Online lending platforms are disrupting the banking industry the way iTunes reshaped the music industry, de Koning says. “At first, the Sonys and Universals of this world rejected the model and said, ‘it doesn’t work, we’re completely against it,’” he says. “Then in time, slowly you had U2 started to release an album through iTunes and then you had publishers who were getting onboard and partnering. Nowadays everyone uses iTunes and it accounts for 50% of the market.”
The banking industry is going through a similar process with peer-to-peer lending platforms, says de Koning. “Now we’re in the middle stage where a lot of people are embracing it as the future and a much better way to do finance. You’re getting businesses, institutions and banks looking at it and saying, ‘Okay that’s interesting. It’s here to stay. Is there a way we could possibly partner with it? Or is there a way we could cohabit?’”
Banks can find comfort in the fact that although peer-to-peer lending platforms do not need to hold reserves because individual investors carry the risk, their business model depends on strict risk management, Laplanche says. Lending Club’s Chief Risk Officer Chaomei Chen previously oversaw all risk management for JPMorgan Chase’s WaMu credit card portfolio.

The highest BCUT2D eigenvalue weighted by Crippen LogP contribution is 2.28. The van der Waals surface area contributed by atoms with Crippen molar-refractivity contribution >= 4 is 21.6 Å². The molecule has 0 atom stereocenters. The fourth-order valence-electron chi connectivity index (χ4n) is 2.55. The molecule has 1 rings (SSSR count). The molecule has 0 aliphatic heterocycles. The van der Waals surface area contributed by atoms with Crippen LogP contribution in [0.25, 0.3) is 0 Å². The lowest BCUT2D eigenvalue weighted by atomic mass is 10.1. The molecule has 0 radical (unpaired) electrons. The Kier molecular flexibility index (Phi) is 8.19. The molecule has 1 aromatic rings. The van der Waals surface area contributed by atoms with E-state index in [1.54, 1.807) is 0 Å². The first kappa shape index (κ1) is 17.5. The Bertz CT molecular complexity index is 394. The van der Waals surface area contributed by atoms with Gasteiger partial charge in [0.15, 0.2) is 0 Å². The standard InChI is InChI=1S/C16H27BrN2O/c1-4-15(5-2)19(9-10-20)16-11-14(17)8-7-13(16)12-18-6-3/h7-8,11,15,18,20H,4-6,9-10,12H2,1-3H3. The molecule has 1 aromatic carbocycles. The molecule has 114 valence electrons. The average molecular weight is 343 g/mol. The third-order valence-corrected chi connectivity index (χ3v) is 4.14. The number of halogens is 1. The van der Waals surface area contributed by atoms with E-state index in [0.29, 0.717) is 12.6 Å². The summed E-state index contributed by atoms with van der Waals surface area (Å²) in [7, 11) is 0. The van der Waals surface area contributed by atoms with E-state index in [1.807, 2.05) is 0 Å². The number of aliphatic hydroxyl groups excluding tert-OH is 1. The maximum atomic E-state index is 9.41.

“As we get more data, our risk models are becoming more sophisticated and we have better risk management now than when we started; but the objective has always been the same — to deliver a low-volatility product to the investor base,” Lending Club’s Laplanche says. “A lot of our investors are investing through a retirement account so it’s really important to make sure we deliver a predictable return.”
Like other investors, banks that partner with Lending Club choose how actively they select loans from the platform, Laplanche says. Banks can set their own criteria or superimpose their own credit policy on Lending Club’s and choose a subset of loans that meet their guidelines. Automated loan management options can help banks further cut costs and benefit from economies of scale, he adds.
It’s inevitable that more banks will partner with online lending platforms, says Peter Renton, co-founder of the LendIt conference and CEO of Lend Academy, which teaches peer-to-peer investment strategies. “These online platforms have discovered a way to profitably pursue borrowers with loan amounts of less than $50,000, something that banks have not figured out how to do other than with a credit card,” Renton says. “In the long term, I expect to see banks become more heavily involved in online lending by either buying existing platforms or launching their own.”